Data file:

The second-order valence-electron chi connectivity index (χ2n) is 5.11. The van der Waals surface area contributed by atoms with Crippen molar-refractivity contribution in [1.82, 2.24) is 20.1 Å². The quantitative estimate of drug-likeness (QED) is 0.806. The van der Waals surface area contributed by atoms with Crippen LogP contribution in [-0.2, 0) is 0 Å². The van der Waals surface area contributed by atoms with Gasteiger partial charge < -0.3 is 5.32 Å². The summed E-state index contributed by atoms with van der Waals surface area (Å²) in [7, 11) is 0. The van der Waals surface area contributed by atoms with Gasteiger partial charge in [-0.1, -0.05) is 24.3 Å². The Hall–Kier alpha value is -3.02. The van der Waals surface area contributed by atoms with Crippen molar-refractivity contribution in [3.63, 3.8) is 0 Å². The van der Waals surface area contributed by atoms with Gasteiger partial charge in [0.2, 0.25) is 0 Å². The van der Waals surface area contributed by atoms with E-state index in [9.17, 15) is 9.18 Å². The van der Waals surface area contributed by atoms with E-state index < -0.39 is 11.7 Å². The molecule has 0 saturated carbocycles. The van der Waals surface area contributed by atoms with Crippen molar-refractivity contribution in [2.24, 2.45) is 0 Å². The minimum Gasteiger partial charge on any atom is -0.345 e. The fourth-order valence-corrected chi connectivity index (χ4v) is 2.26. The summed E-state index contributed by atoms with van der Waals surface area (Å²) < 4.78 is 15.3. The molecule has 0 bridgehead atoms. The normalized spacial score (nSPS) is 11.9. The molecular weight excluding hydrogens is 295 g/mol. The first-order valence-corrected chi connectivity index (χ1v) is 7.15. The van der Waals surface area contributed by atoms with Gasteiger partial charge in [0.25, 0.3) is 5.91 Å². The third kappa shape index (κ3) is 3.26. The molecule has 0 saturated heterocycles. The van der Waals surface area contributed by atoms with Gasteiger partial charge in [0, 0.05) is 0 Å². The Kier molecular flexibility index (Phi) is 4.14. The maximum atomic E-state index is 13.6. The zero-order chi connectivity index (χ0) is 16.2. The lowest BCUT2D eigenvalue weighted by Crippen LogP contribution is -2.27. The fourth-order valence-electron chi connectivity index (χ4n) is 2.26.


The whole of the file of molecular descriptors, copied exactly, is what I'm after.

The second-order valence-electron chi connectivity index (χ2n) is 5.11. The van der Waals surface area contributed by atoms with Crippen molar-refractivity contribution in [1.82, 2.24) is 20.1 Å². The quantitative estimate of drug-likeness (QED) is 0.806. The van der Waals surface area contributed by atoms with Crippen LogP contribution in [-0.2, 0) is 0 Å². The van der Waals surface area contributed by atoms with Gasteiger partial charge < -0.3 is 5.32 Å². The summed E-state index contributed by atoms with van der Waals surface area (Å²) in [7, 11) is 0. The van der Waals surface area contributed by atoms with Gasteiger partial charge in [-0.1, -0.05) is 24.3 Å². The Hall–Kier alpha value is -3.02. The van der Waals surface area contributed by atoms with Crippen molar-refractivity contribution in [3.63, 3.8) is 0 Å². The van der Waals surface area contributed by atoms with Gasteiger partial charge in [0.2, 0.25) is 0 Å². The van der Waals surface area contributed by atoms with E-state index in [9.17, 15) is 9.18 Å². The van der Waals surface area contributed by atoms with E-state index < -0.39 is 11.7 Å². The molecule has 0 saturated carbocycles. The van der Waals surface area contributed by atoms with Crippen molar-refractivity contribution in [2.24, 2.45) is 0 Å². The minimum Gasteiger partial charge on any atom is -0.345 e. The fourth-order valence-corrected chi connectivity index (χ4v) is 2.26. The summed E-state index contributed by atoms with van der Waals surface area (Å²) < 4.78 is 15.3. The molecule has 0 bridgehead atoms. The normalized spacial score (nSPS) is 11.9. The molecular weight excluding hydrogens is 295 g/mol. The first-order valence-corrected chi connectivity index (χ1v) is 7.15. The van der Waals surface area contributed by atoms with Gasteiger partial charge in [0.25, 0.3) is 5.91 Å². The third kappa shape index (κ3) is 3.26. The molecule has 0 saturated heterocycles. The van der Waals surface area contributed by atoms with Gasteiger partial charge in [0, 0.05) is 0 Å². The Kier molecular flexibility index (Phi) is 4.14. The maximum atomic E-state index is 13.6. The zero-order chi connectivity index (χ0) is 16.2. The lowest BCUT2D eigenvalue weighted by Crippen LogP contribution is -2.27. The fourth-order valence-electron chi connectivity index (χ4n) is 2.26.